According to a further aspect of the present invention, there is provided an image forming process by heating a device comprising an image forming layer containing both molecules of an organic compound capable of phase transition and functional molecules to render said layer flexible, and simultaneously providing a light signal corresponding to an image signal to said device.
According to a still further aspect of the present invention, there is provided an image forming process which comprises heating a device comprising an image forming layer containing both molecules of an organic compound capable of phase transition and functional molecules to render said layer flexible, and then providing a light signal corresponding to an image signal to said device.
FIGS. 1(A) and 1(B) are respectively cross-sectional views of transmission end reflection types image forming device of the present invention.
FIGS. 2(A) and 2(B) are cross-sectional views showing another embodiment of the image forming device of the present invention.
FIG. 3 is a schematic view of superposed monomolecular layers according to the present invention.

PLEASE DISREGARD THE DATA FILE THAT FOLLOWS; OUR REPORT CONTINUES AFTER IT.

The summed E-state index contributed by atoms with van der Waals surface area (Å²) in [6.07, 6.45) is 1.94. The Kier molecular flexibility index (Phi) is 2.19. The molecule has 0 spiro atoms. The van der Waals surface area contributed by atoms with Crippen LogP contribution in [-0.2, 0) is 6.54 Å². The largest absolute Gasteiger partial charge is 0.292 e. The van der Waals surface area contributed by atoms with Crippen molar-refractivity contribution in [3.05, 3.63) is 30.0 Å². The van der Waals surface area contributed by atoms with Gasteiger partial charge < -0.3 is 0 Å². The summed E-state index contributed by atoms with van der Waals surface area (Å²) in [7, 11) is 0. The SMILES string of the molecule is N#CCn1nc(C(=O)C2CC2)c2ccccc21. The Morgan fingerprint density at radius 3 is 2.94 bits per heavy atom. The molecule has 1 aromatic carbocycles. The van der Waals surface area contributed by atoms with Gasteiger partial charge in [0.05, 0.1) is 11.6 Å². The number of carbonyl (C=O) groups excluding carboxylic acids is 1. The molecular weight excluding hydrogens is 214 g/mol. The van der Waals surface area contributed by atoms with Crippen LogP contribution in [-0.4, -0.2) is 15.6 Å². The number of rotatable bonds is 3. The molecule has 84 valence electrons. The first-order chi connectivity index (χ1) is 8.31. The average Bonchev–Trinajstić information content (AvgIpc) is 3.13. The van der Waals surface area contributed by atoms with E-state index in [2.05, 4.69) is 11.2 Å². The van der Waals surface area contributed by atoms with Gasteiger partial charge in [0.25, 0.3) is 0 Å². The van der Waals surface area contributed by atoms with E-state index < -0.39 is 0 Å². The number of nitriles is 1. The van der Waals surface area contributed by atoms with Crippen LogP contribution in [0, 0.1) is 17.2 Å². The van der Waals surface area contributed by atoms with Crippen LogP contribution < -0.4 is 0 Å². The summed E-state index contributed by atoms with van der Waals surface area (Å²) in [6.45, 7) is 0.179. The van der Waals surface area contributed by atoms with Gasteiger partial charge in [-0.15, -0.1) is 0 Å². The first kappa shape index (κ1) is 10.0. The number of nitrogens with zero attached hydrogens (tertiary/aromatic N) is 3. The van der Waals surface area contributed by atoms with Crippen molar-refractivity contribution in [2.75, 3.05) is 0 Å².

FIGS. 4(A) and 4(B) are schematic views of a thermal phase transition phenomenon of organic molecules in the image forming layer of the present invention.
FIG. 5 is a schematic view showing an embodiment of a heat generating resistive layer of the present invention, and
FIGS. 6(A) and 6(B) are schematic views showing an image forming process with a polychromatic light source.
Phase transition mentioned in the present invention means a change of a material by heat from a static solid state to a dynamic state. Consequently the phase transition includes all the changes from a solid state to a fluid or soft state, from a static state to a dynamic state, from crystalline phase to liquid crystalline phase from solid to liquid, and from one crystalline phase to another crystalline phase.
A functional molecule means a molecule with image forming (display, recording and memory) function or information converting (computing) function other than image converting function, further including the function of transporting material or energy. Such function is exhibited not only by the application of light or electric energy but also by the application of heat, magnetic field, pressure to the material.
The basic working principle of the device of the present invention is as follows.
Certain functional molecules rapidly undergo chemical changes in liquid or fluid phase in response to the supply of energy, but such chemical changes either do not occur or are very slow in a solid or rigid state.